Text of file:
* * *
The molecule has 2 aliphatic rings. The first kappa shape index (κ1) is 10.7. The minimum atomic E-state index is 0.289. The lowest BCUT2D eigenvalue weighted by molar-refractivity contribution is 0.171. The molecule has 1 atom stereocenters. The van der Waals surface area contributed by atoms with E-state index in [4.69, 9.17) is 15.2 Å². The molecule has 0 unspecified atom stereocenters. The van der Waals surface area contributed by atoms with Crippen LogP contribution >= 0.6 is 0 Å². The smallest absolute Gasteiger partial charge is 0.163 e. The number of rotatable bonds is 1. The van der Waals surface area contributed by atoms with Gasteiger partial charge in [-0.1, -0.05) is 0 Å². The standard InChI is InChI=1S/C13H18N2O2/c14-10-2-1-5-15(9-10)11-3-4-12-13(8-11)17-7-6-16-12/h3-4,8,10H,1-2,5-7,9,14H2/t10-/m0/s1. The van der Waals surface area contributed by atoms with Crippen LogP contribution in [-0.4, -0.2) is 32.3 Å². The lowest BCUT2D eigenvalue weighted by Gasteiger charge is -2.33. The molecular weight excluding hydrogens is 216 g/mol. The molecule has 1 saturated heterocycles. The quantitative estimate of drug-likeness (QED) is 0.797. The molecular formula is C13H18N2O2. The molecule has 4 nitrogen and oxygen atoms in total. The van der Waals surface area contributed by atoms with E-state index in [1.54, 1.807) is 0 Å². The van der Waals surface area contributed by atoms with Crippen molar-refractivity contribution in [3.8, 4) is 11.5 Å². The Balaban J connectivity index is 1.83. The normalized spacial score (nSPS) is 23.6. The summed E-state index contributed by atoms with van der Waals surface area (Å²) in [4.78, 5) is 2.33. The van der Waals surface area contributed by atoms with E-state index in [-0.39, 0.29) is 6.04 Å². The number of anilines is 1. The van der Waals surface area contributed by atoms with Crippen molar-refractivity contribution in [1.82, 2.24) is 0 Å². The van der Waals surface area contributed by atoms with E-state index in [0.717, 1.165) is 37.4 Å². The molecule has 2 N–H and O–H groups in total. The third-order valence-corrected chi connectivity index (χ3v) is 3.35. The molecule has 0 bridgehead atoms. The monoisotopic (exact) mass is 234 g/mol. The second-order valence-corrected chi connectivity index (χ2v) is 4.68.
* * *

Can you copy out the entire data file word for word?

The molecule has 2 aliphatic rings. The first kappa shape index (κ1) is 10.7. The minimum atomic E-state index is 0.289. The lowest BCUT2D eigenvalue weighted by molar-refractivity contribution is 0.171. The molecule has 1 atom stereocenters. The van der Waals surface area contributed by atoms with E-state index in [4.69, 9.17) is 15.2 Å². The molecule has 0 unspecified atom stereocenters. The van der Waals surface area contributed by atoms with Crippen LogP contribution >= 0.6 is 0 Å². The smallest absolute Gasteiger partial charge is 0.163 e. The number of rotatable bonds is 1. The van der Waals surface area contributed by atoms with Gasteiger partial charge in [-0.1, -0.05) is 0 Å². The standard InChI is InChI=1S/C13H18N2O2/c14-10-2-1-5-15(9-10)11-3-4-12-13(8-11)17-7-6-16-12/h3-4,8,10H,1-2,5-7,9,14H2/t10-/m0/s1. The van der Waals surface area contributed by atoms with Crippen LogP contribution in [-0.4, -0.2) is 32.3 Å². The lowest BCUT2D eigenvalue weighted by Gasteiger charge is -2.33. The molecular weight excluding hydrogens is 216 g/mol. The molecule has 1 saturated heterocycles. The quantitative estimate of drug-likeness (QED) is 0.797. The molecular formula is C13H18N2O2. The molecule has 4 nitrogen and oxygen atoms in total. The van der Waals surface area contributed by atoms with E-state index in [1.54, 1.807) is 0 Å². The van der Waals surface area contributed by atoms with Crippen molar-refractivity contribution in [3.8, 4) is 11.5 Å². The Balaban J connectivity index is 1.83. The normalized spacial score (nSPS) is 23.6. The summed E-state index contributed by atoms with van der Waals surface area (Å²) in [4.78, 5) is 2.33. The van der Waals surface area contributed by atoms with E-state index in [-0.39, 0.29) is 6.04 Å². The number of anilines is 1. The van der Waals surface area contributed by atoms with Crippen molar-refractivity contribution in [1.82, 2.24) is 0 Å². The van der Waals surface area contributed by atoms with E-state index in [0.717, 1.165) is 37.4 Å². The molecule has 2 N–H and O–H groups in total. The third-order valence-corrected chi connectivity index (χ3v) is 3.35. The molecule has 0 bridgehead atoms. The monoisotopic (exact) mass is 234 g/mol. The second-order valence-corrected chi connectivity index (χ2v) is 4.68.